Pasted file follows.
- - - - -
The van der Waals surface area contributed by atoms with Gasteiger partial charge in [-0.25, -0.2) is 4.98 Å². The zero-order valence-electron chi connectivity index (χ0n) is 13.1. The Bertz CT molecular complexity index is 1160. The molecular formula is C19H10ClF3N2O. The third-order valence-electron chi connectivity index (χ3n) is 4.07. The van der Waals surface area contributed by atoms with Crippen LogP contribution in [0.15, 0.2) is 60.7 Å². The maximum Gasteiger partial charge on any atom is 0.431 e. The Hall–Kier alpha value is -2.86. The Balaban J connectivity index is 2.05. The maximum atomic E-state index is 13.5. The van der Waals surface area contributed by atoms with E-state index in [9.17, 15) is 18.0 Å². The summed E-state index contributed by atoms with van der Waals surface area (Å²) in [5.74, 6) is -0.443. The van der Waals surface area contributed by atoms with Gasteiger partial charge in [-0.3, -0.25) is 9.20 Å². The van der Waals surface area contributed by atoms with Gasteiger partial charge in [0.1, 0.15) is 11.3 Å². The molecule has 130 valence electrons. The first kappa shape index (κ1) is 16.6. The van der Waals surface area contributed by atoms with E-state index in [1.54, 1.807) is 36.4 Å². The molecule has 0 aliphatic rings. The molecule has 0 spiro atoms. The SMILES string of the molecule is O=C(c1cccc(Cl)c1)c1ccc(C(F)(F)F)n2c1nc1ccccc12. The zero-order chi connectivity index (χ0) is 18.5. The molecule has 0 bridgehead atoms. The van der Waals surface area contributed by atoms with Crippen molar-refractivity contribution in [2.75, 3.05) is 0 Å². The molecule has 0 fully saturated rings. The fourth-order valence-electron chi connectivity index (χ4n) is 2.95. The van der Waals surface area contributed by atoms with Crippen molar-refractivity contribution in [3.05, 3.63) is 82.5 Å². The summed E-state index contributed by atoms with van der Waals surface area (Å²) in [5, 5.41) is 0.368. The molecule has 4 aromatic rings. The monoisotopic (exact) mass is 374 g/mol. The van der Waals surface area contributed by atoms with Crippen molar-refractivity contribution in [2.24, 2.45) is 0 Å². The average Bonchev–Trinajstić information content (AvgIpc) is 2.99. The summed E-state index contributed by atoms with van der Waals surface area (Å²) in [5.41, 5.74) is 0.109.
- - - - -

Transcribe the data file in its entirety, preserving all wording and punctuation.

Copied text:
The van der Waals surface area contributed by atoms with Gasteiger partial charge in [-0.25, -0.2) is 4.98 Å². The zero-order valence-electron chi connectivity index (χ0n) is 13.1. The Bertz CT molecular complexity index is 1160. The molecular formula is C19H10ClF3N2O. The third-order valence-electron chi connectivity index (χ3n) is 4.07. The van der Waals surface area contributed by atoms with Crippen LogP contribution in [0.15, 0.2) is 60.7 Å². The maximum Gasteiger partial charge on any atom is 0.431 e. The Hall–Kier alpha value is -2.86. The Balaban J connectivity index is 2.05. The maximum atomic E-state index is 13.5. The van der Waals surface area contributed by atoms with E-state index in [9.17, 15) is 18.0 Å². The summed E-state index contributed by atoms with van der Waals surface area (Å²) in [5.74, 6) is -0.443. The van der Waals surface area contributed by atoms with Gasteiger partial charge in [-0.3, -0.25) is 9.20 Å². The van der Waals surface area contributed by atoms with Gasteiger partial charge in [0.1, 0.15) is 11.3 Å². The molecule has 130 valence electrons. The first kappa shape index (κ1) is 16.6. The van der Waals surface area contributed by atoms with E-state index in [1.54, 1.807) is 36.4 Å². The molecule has 0 aliphatic rings. The molecule has 0 spiro atoms. The SMILES string of the molecule is O=C(c1cccc(Cl)c1)c1ccc(C(F)(F)F)n2c1nc1ccccc12. The zero-order chi connectivity index (χ0) is 18.5. The molecule has 0 bridgehead atoms. The van der Waals surface area contributed by atoms with Crippen molar-refractivity contribution in [2.75, 3.05) is 0 Å². The molecule has 0 fully saturated rings. The fourth-order valence-electron chi connectivity index (χ4n) is 2.95. The van der Waals surface area contributed by atoms with Crippen molar-refractivity contribution in [3.05, 3.63) is 82.5 Å². The summed E-state index contributed by atoms with van der Waals surface area (Å²) in [5, 5.41) is 0.368. The molecule has 4 aromatic rings. The monoisotopic (exact) mass is 374 g/mol. The van der Waals surface area contributed by atoms with Crippen molar-refractivity contribution in [2.24, 2.45) is 0 Å². The average Bonchev–Trinajstić information content (AvgIpc) is 2.99. The summed E-state index contributed by atoms with van der Waals surface area (Å²) in [5.41, 5.74) is 0.109.